NEW YORK (WABC) -- Some of the hottest toys and electronics, like the sought-after PlayStation 5, may be out of stores but they're available online.
Places like Facebook Marketplace, eBay, and Craigslist are bursting with listings.
But before you pay up, we've got some red flags.
Let's start with this holiday's Holy Grail. A PlayStation 5. It sold out at many retail outlets in seconds, but many are offered on eBay at more than three times the original $500 list price.
We thought we found a deal, a PS5 offered at cost! There's just a slight problem, if you're expecting the gaming device, all you'll get is a "picture" of a PlayStation. It's crazy, a picture, for $500. Red Flag: don't believe in "too good to be true" prices.
"This" listing also look like a PS5 for $900, but if you click on the small photos in the listing, the seller discloses an actual PS 5 won't be shipped, just a picture, signed by an Italian artist. He claims the duct-taped-to-a-wall photo could be worth as much as $120,000. Oh, and the proceeds will go to an unknown charity.
Next, how about an online deal on toys. A LEGO Minecraft set is advertised as having more than 200,000 pieces. But, what you actually get is a knock-off with less than 100 pieces.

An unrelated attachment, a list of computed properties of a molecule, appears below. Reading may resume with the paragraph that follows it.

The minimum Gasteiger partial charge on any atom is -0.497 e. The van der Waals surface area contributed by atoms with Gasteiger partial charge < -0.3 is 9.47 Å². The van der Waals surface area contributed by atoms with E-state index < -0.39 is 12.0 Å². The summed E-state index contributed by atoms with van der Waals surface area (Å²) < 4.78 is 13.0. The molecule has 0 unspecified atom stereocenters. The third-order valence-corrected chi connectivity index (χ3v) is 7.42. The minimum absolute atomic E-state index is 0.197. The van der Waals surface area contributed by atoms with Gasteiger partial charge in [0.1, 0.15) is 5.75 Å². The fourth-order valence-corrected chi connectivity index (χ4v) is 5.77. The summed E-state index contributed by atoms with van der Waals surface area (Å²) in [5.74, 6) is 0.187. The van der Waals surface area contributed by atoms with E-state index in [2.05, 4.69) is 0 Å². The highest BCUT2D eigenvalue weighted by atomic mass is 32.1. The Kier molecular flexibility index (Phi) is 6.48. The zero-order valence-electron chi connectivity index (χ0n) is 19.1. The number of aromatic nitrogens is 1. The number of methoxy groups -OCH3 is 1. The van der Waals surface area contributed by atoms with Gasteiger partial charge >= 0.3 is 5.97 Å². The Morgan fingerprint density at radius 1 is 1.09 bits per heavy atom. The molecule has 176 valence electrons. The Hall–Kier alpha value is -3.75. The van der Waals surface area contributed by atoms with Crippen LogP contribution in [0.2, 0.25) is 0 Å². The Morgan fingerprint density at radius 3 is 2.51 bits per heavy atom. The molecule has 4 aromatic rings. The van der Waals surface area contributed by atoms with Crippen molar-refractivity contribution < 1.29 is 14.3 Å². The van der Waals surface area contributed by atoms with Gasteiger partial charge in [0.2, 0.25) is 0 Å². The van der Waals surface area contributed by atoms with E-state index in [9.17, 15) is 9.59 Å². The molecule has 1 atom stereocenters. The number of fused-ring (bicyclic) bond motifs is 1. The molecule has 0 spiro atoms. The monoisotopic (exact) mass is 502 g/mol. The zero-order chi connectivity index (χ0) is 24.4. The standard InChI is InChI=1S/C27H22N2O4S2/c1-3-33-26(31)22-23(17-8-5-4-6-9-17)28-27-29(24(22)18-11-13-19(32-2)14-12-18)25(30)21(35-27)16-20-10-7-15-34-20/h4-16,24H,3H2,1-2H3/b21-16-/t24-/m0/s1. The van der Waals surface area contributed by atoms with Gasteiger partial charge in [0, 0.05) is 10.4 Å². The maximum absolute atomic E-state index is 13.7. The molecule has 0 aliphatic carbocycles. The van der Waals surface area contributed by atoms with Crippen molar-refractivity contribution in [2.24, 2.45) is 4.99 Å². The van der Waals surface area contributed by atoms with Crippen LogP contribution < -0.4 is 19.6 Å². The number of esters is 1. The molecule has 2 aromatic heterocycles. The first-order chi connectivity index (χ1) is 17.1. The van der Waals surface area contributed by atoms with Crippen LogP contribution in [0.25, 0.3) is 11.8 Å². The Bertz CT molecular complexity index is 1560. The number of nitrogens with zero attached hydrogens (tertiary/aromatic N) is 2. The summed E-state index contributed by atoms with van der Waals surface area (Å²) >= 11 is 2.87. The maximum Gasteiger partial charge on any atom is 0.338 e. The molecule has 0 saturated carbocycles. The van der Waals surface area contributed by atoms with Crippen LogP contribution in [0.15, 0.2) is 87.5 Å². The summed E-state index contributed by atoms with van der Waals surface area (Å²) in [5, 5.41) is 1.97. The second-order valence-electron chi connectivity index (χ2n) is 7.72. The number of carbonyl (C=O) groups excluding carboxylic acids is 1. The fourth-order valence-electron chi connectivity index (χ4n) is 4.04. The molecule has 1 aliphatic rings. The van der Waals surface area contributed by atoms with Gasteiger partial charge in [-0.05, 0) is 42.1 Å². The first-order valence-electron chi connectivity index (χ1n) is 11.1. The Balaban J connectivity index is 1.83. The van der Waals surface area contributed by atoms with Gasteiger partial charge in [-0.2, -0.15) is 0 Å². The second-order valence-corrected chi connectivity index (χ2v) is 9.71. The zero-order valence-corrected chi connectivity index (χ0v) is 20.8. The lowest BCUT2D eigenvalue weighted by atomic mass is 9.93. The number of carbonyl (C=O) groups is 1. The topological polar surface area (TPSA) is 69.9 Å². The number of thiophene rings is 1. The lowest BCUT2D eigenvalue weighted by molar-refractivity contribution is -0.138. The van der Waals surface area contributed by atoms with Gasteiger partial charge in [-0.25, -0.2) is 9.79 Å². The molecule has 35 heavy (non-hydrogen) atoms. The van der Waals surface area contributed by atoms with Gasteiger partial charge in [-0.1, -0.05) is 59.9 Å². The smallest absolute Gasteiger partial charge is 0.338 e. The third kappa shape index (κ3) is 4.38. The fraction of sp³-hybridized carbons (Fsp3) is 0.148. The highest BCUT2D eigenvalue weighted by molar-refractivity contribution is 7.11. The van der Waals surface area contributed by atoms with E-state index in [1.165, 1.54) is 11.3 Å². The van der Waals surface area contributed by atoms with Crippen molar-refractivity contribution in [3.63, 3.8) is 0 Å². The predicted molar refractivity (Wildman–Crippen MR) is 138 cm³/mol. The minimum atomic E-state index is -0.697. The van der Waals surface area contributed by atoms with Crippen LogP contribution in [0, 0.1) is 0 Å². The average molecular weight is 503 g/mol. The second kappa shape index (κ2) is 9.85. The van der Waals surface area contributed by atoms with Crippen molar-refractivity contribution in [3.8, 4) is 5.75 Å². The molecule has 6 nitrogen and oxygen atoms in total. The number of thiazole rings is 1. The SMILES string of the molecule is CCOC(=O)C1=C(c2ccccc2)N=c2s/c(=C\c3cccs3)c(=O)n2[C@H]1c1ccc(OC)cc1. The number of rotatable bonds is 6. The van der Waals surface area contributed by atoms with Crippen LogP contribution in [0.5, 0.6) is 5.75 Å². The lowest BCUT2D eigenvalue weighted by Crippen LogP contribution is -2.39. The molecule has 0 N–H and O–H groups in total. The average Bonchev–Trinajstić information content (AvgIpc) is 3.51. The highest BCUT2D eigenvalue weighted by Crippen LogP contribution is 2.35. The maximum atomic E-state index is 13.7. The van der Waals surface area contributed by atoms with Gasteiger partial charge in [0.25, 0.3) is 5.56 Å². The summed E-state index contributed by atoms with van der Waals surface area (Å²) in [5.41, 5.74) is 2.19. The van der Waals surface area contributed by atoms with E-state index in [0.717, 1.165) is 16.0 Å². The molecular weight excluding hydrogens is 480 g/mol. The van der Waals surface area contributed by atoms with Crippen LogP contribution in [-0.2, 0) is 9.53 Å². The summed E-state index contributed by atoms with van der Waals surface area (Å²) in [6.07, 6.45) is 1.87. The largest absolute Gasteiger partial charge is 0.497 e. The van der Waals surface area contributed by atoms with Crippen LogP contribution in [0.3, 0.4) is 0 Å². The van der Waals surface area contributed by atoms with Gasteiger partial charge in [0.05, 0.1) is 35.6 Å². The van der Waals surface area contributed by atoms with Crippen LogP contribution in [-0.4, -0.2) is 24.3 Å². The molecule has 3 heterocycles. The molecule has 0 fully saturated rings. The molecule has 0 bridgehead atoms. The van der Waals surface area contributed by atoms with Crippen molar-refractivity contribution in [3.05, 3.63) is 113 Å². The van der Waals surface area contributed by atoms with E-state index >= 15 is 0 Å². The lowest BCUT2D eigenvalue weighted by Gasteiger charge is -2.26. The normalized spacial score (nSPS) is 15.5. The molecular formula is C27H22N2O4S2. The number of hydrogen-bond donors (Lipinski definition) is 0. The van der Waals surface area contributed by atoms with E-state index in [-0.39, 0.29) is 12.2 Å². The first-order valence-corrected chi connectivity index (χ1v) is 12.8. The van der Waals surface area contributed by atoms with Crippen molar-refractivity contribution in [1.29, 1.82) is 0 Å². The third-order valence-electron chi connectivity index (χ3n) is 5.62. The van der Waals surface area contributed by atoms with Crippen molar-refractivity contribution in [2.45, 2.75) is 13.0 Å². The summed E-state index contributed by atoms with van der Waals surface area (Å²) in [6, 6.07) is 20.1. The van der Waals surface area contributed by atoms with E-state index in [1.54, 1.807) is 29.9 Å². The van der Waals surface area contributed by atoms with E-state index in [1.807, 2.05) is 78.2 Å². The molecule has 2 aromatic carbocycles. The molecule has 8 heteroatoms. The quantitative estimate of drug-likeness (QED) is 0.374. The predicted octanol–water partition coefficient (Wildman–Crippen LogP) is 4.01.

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Also, a "fully automatic" Iron Man helmet, seems like a bargain at half price at just $98. But, what you see isn't what you get. This shipped a cheap light up table ornament of a flimsy mask.
Up last is one of the most popular cyber switcheroos. A popular Waldorf doll. What was advertised and what arrived are two different things. Just check out this long list of questionable Waldorf doll retailers, and Facebook is filled with customer complaints.
There are some big takeaways here. Buy only from sellers you know and trust.
If you're unfamiliar with them, research them thoroughly. Read any customer reviews. Type in the business name with the word "scam" to see if there are complaints.
Avoid impulse buying. Scammers like to draw you in with limited time offers and flash sales.
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Look out for these online shopping scams as holidays approach
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